Jowdy retained the Tiger Woods Design firm (TGR Design) to create the Oasis Short Course. Aided by Senior Design Consultant Beau Welling, who also has his own thriving architecture business, Tiger has been a leading proponent of very short courses. He and Welling have hit home run after home run in conjuring up short courses, starting in March 2016 with The Playgrounds at Bluejack National in Montgomery, Texas. Welling thinks the success of short courses comes from their ability to be all things to all players.
“Higher handicaps struggle with really long shots,” says Welling. “The beauty of the short course is it removes all that. What becomes interesting is that everybody has a chance standing on a tee on a short course. They may not perform, but they have a chance, right? The net is that it becomes a place where a good player could really have fun, but a beginner can go and not feel intimidated. And a short course is perfect for a family of extremely different levels to be able to go enjoy at the same time.”
Therein lies the intrinsic, multi-pronged appeal to communities of the well-designed short course. It meets a financial need by boosting property values and real estate sales. It yields a compelling experience for low handicappers to hone their short games. It serves as a stress-free introduction to the game, and a healthy draw for generations of families. In a time-challenged world, the short course lets you enjoy your favorite game more often, more quickly, less expensively, and on a smaller environmental footprint. And the skill utilized in creating a short course with architectural merit compared to the boring, entry-level tracks of previous eras means everybody gets to share in the design fun.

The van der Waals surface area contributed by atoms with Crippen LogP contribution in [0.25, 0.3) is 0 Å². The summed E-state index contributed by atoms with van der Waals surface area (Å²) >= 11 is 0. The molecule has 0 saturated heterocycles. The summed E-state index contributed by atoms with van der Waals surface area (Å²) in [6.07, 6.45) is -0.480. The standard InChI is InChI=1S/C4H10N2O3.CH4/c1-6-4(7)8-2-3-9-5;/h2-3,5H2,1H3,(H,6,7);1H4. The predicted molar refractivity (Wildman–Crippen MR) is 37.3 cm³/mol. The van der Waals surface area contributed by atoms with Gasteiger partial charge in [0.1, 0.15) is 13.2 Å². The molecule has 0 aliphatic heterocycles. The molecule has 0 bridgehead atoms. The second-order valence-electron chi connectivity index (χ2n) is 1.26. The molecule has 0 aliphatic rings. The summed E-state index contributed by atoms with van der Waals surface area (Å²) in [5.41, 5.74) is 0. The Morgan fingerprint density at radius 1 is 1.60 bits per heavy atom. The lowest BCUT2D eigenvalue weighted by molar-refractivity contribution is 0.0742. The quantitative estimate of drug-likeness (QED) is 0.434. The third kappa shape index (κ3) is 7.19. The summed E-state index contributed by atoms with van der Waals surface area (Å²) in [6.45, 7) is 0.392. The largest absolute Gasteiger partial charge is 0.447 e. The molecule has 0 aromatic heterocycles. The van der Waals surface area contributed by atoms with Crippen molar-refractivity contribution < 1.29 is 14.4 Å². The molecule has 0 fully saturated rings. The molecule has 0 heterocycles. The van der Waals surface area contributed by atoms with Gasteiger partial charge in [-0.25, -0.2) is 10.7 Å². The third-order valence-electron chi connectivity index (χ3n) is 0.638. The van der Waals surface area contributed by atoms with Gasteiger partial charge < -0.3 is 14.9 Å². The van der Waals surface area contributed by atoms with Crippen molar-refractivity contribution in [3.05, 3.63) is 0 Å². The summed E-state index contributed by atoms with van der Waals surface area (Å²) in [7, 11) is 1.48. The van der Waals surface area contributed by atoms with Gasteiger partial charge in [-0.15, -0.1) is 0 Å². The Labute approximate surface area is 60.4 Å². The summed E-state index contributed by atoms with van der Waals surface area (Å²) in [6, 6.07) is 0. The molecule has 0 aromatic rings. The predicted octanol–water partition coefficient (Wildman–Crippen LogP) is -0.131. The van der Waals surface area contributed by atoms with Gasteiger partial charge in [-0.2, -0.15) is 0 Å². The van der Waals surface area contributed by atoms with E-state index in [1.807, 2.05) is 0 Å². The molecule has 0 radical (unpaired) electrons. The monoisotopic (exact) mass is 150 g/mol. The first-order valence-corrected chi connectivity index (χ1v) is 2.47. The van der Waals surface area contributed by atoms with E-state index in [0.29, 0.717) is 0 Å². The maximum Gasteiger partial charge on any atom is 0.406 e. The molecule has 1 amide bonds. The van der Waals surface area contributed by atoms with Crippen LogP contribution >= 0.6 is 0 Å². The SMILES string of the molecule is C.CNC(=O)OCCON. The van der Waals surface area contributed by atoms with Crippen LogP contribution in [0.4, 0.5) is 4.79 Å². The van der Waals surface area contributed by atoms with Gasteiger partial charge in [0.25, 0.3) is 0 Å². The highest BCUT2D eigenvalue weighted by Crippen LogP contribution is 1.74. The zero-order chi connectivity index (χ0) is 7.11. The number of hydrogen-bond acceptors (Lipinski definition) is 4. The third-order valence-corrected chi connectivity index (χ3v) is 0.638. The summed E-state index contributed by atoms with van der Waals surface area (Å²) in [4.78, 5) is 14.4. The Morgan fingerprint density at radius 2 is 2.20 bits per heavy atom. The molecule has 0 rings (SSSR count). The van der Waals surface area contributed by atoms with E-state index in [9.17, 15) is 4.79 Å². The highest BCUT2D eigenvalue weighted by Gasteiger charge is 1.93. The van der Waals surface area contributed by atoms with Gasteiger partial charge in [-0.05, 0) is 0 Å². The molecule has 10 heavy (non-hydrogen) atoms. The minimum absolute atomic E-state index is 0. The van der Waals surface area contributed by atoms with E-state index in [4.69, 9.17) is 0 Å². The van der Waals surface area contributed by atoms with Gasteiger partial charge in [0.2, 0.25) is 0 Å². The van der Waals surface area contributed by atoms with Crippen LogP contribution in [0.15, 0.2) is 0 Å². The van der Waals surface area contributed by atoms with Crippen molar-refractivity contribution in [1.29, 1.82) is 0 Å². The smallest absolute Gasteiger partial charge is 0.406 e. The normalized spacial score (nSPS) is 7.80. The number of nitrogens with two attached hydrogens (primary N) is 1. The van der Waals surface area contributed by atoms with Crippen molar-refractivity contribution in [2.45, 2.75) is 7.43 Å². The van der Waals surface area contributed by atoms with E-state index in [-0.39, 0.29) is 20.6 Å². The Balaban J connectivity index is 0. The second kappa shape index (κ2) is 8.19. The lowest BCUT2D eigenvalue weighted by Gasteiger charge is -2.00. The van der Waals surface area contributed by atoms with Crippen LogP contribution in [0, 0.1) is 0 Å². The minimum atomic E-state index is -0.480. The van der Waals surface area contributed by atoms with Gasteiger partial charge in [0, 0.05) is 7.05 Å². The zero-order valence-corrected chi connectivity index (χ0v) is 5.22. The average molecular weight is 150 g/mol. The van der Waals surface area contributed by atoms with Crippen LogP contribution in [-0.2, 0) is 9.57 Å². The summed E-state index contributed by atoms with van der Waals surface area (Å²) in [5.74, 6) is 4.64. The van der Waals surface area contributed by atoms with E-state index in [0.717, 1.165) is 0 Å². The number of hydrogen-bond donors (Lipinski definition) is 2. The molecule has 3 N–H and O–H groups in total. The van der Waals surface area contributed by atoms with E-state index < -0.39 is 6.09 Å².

In 2019, Jack Nicklaus created The Gimme, at The Concession Golf Club in Bradenton, Fla. Senior Designer Chris Cochran handled the heavy lifting on this 9-hole 1,088-yard par-27, which features nods to legendary holes across the world, including Riviera and St. Andrews.
“We created a par-3 course equal in its quality and visual impact to The Concession’s championship course and complements its challenging nature with a family-friendly design that caters to beginners, juniors, seniors, and die-hard golfers alike,” says Cochran. “It was a small piece of property, only eight acres, but we got nine holes in there, with a huge amount of variety. And we had fun using template holes from the history of the game.”
There’s a simple reason that elite architects are crafting these short courses—developers are requesting them. No longer will a vanilla-style, entry-level layout suffice for homeowners. They want their short-course experiences to be as fulfilling as their encounters with their club’s championship tests.
Forrest Richardson recently completed an 18-hole par-3 course at the Promontory Club in Park City, Utah, a private community that was already home to championship tracks designed by Nicklaus and Pete Dye.
“The Hills short course at Promontory is meant to be a full golf experience,” says Richardson. “It’s a legitimate alternative to the other courses but set on just 15 acres of turf. The architecture was intended to be every bit as thought-provoking as on the longer courses here.”
Richardson’s firm created familiar template holes—including a Redan, a Biarritz, and a Dell—but also forged innovative concepts throughout, such as the stone ha-ha wall that flanks the right side of the green at the 145-yard 11th. “New Moon,” the 82-yard 9th, revolves around a crescent moon-shaped stacked sod feature that has been sculpted into the green.
Although the presence of short courses in top golf communities lags behind their equivalents at five-star resorts, that is quickly changing. “There’s a lot of buzz out there to create these courses,” says Richardson. “We are responding to everyone with smaller doses of golf that are fun and full of smiles. You’ll see more and more interest in these short courses as time goes on.”